It's Your Arm!

As we are in the middle of the off-season I wanted to share some insight from Driveline Baseball on rest and suggestions for year round baseball activity. Since we live in a place that gives us access to 365 days of throwing outside it can be a huge advantage if you have a throwing plan, but can also lead to arm stress and potential injury. Driveline, who partners with Jaeger Sports, does not suggest to continue to throw year-round off of a mound and just started max-intent pull-downs with their professional clients this week. It is important to have a schedule on when to rest and when to throw and as Alan Jaeger says, "Listen to your arm."

I highly suggest that pitchers who threw a lot in the fall should take a few weeks to recover and stay off of a mound. However, that leaves plenty of time for Plyocare balls, Jaeger bands, and other drills and workouts to prepare for the spring. Elite's Off-Season Training Program Phase II will offer an On-Ramp throwing program in January to help pitchers get their arms in shape after resting and educate on the best practices to keep the arm healthy during the season. We know that overuse of young pitchers contributes to injury, so make sure that you are monitoring your own throwing on and off the mound throughout the year.

After all, it's your arm!

Below is an excerpt from Driveline's, "Hacking the Kinetic Chain":

Yearly Suggestions: The 10,000 Foot View
A yearly outlook on training may be a grander scale than you are used to. As you climb the ladder of baseball, it becomes more and more important to see the road far ahead of you. There’s generally no problem with a short-term outlook when you’re throwing 75 MPH and you’re on the bench in high school, but professional pitchers who have a more stable level of ability must start thinking about the next off-season’s training plan well before it arrives. Much of this is centered around rest or time away from training.
Rest is an interesting subject that has incredible complexity to it. Many leading medical organizations and baseball training industry figure heads have blanket recommendations for how much time to spend away from throwing a baseball, yet few – if any – of these recommendations are based on actual physiological research; rather, the research is culled from longitudinal surveys with little control for external variables. The rest guidelines are not based on data collected about anatomical variations, training loads, or physical adaptations, but rather well-intentioned but naïve assumptions about stress.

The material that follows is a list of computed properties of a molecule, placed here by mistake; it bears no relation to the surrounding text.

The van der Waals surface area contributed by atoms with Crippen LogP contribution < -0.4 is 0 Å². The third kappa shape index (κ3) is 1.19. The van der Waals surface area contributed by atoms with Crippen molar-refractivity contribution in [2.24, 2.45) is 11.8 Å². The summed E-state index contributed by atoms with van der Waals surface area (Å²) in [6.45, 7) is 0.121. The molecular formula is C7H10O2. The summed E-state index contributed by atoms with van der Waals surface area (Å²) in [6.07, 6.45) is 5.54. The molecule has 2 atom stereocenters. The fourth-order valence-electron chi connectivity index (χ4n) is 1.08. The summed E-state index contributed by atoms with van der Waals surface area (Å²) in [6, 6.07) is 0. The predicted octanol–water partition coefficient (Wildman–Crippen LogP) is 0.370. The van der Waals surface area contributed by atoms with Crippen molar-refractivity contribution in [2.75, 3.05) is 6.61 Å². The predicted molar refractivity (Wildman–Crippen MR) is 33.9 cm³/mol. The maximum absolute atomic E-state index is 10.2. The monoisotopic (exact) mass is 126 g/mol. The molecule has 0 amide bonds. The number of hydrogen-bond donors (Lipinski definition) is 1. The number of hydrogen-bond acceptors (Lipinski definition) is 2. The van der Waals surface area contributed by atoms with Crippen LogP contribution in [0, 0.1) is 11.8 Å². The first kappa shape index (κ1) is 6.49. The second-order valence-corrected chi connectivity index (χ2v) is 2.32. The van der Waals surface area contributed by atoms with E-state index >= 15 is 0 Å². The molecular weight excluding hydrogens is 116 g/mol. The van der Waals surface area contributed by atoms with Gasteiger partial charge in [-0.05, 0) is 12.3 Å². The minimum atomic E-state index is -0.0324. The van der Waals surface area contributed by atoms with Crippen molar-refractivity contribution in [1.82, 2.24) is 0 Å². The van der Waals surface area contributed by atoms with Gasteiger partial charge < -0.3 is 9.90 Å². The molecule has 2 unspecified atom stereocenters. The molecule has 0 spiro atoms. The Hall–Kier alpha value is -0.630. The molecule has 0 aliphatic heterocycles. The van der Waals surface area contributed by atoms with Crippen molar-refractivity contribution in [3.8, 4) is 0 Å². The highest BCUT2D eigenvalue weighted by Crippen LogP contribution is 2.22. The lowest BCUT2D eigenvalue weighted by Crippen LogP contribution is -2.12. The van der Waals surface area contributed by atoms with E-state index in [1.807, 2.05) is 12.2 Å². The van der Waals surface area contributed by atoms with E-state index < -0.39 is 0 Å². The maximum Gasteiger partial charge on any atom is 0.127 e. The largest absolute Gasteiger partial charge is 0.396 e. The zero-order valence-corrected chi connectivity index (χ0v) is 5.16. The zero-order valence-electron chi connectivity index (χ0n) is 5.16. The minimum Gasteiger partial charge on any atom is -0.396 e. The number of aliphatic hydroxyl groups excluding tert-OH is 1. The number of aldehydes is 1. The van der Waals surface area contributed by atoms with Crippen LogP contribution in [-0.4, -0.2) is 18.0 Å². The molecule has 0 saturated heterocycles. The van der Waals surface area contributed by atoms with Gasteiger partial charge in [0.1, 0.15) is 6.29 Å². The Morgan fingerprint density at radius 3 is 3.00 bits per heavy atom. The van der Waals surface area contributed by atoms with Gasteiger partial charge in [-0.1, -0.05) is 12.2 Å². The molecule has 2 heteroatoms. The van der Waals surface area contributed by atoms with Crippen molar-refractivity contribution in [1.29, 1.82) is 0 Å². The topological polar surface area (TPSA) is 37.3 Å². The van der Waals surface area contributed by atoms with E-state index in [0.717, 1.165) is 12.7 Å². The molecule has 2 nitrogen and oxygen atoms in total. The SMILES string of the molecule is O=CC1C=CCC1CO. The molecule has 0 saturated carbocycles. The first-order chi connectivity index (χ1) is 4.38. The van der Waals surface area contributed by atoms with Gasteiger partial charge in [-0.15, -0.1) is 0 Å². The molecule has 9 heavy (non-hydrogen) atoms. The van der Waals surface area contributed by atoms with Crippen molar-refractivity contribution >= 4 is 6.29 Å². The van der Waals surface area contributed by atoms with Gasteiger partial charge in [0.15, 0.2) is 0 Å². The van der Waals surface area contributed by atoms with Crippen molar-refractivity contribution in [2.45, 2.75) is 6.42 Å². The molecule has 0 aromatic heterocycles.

Make no mistake – the professional pitcher who starts in February and pitches 200+ innings through October needs significant time away from throwing a baseball. He is near the top of his game, has little to gain by adding increased stress, and likely needs to attenuate considerable accumulated central nervous system fatigue. However, giving the same recommendation to an uncommitted high school pitcher entering his senior year is ridiculous – he probably only threw 40-60 innings, he does not throw nearly as hard, he has a lot to lose if he steps away from throwing for 2-3 months, and he is nearing the end of his career without drastic change. This is often referred to as a “risk-reward” tradeoff, but even this particular negative label is overly simplified.

Driveline Baseball’s Year-Round Suggestions
We adhere to very few hard and fast rules, but there is one major thing that should be avoided – pitching year-round, whether it is competitive or just throwing bullpens throughout the entire off-season. Pitchers who live in warm weather climates will often be pressured to throw for the high school, summer team, fall ball, winter showcases, and then prep for the next year’s high school season while toeing the mound the entire time. Too much stress accumulates on this schedule while throwing off of a slope. Research is mixed on whether or not a sloped surface adds additional stress to the soft tissue of the arm. We believe it does and the fact of the matter is that gains are hard to come by if you can’t take extended time away from competition. Without the opportunity to ignore pitchability and required to focus on the skill of pitching, getting better as a pure thrower and building physical ability becomes nearly impossible.
Placing additional focus on recovery protocols is extremely important as you become a better pitcher. As you build velocity, you require higher amounts of training to produce supercompensation so you can throw harder, throw more strikes, and increase your breaking ball spin rates. However, this higher amount of stress then also demands that recovery protocols become more and more relevant. It is very common to see a pitcher who has never had arm pain start to build velocity and assume that what he did in the past will continue to keep him healthy. What professional pitchers eventually learn is that higher output training, while exciting, isn’t the end-all be-all of training. A lot of the work is “boring” active and passive recovery to ensure that every time the pitcher toes the rubber, he has close to 100% of his best stuff – and that when he is ready to train hard, that he can do so free from injury for months on end.
As Mark Twight, owner of Gym Jones and famous for training the athletes from “300” and “300: Rise of an Empire”, has said himself: “Recovery is more than 50% of the process.”